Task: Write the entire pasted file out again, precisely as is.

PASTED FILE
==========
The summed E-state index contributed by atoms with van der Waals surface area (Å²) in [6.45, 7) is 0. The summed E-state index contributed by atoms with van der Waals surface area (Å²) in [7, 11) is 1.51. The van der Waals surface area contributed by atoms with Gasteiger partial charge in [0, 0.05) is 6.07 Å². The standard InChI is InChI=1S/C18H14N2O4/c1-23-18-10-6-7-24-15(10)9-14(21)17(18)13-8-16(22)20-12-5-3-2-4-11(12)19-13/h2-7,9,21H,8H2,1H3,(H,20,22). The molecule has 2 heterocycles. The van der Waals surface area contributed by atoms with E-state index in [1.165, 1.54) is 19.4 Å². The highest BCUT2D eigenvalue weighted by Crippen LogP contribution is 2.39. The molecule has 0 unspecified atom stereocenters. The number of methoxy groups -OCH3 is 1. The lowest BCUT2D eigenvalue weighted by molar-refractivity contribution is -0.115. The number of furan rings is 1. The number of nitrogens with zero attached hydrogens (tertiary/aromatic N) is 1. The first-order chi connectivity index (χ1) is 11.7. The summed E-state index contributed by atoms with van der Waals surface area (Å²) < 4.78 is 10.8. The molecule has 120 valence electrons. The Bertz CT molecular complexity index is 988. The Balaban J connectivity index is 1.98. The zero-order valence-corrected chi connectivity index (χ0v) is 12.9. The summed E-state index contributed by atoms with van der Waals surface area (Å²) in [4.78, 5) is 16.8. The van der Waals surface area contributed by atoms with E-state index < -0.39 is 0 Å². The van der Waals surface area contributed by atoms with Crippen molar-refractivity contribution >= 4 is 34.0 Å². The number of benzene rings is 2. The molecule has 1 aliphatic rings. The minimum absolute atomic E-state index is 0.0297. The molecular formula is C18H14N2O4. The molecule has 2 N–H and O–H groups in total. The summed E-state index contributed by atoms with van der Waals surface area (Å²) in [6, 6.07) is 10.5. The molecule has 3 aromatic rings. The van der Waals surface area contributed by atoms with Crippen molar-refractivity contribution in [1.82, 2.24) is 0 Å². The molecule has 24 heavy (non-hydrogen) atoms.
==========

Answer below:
The summed E-state index contributed by atoms with van der Waals surface area (Å²) in [6.45, 7) is 0. The summed E-state index contributed by atoms with van der Waals surface area (Å²) in [7, 11) is 1.51. The van der Waals surface area contributed by atoms with Gasteiger partial charge in [0, 0.05) is 6.07 Å². The standard InChI is InChI=1S/C18H14N2O4/c1-23-18-10-6-7-24-15(10)9-14(21)17(18)13-8-16(22)20-12-5-3-2-4-11(12)19-13/h2-7,9,21H,8H2,1H3,(H,20,22). The molecule has 2 heterocycles. The van der Waals surface area contributed by atoms with E-state index in [1.165, 1.54) is 19.4 Å². The highest BCUT2D eigenvalue weighted by Crippen LogP contribution is 2.39. The molecule has 0 unspecified atom stereocenters. The number of methoxy groups -OCH3 is 1. The lowest BCUT2D eigenvalue weighted by molar-refractivity contribution is -0.115. The number of furan rings is 1. The number of nitrogens with zero attached hydrogens (tertiary/aromatic N) is 1. The first-order chi connectivity index (χ1) is 11.7. The summed E-state index contributed by atoms with van der Waals surface area (Å²) < 4.78 is 10.8. The molecule has 120 valence electrons. The Bertz CT molecular complexity index is 988. The Balaban J connectivity index is 1.98. The zero-order valence-corrected chi connectivity index (χ0v) is 12.9. The summed E-state index contributed by atoms with van der Waals surface area (Å²) in [4.78, 5) is 16.8. The van der Waals surface area contributed by atoms with E-state index < -0.39 is 0 Å². The van der Waals surface area contributed by atoms with Crippen molar-refractivity contribution >= 4 is 34.0 Å². The number of benzene rings is 2. The molecule has 1 aliphatic rings. The minimum absolute atomic E-state index is 0.0297. The molecular formula is C18H14N2O4. The molecule has 2 N–H and O–H groups in total. The summed E-state index contributed by atoms with van der Waals surface area (Å²) in [6, 6.07) is 10.5. The molecule has 3 aromatic rings. The van der Waals surface area contributed by atoms with Crippen molar-refractivity contribution in [1.82, 2.24) is 0 Å². The molecule has 24 heavy (non-hydrogen) atoms.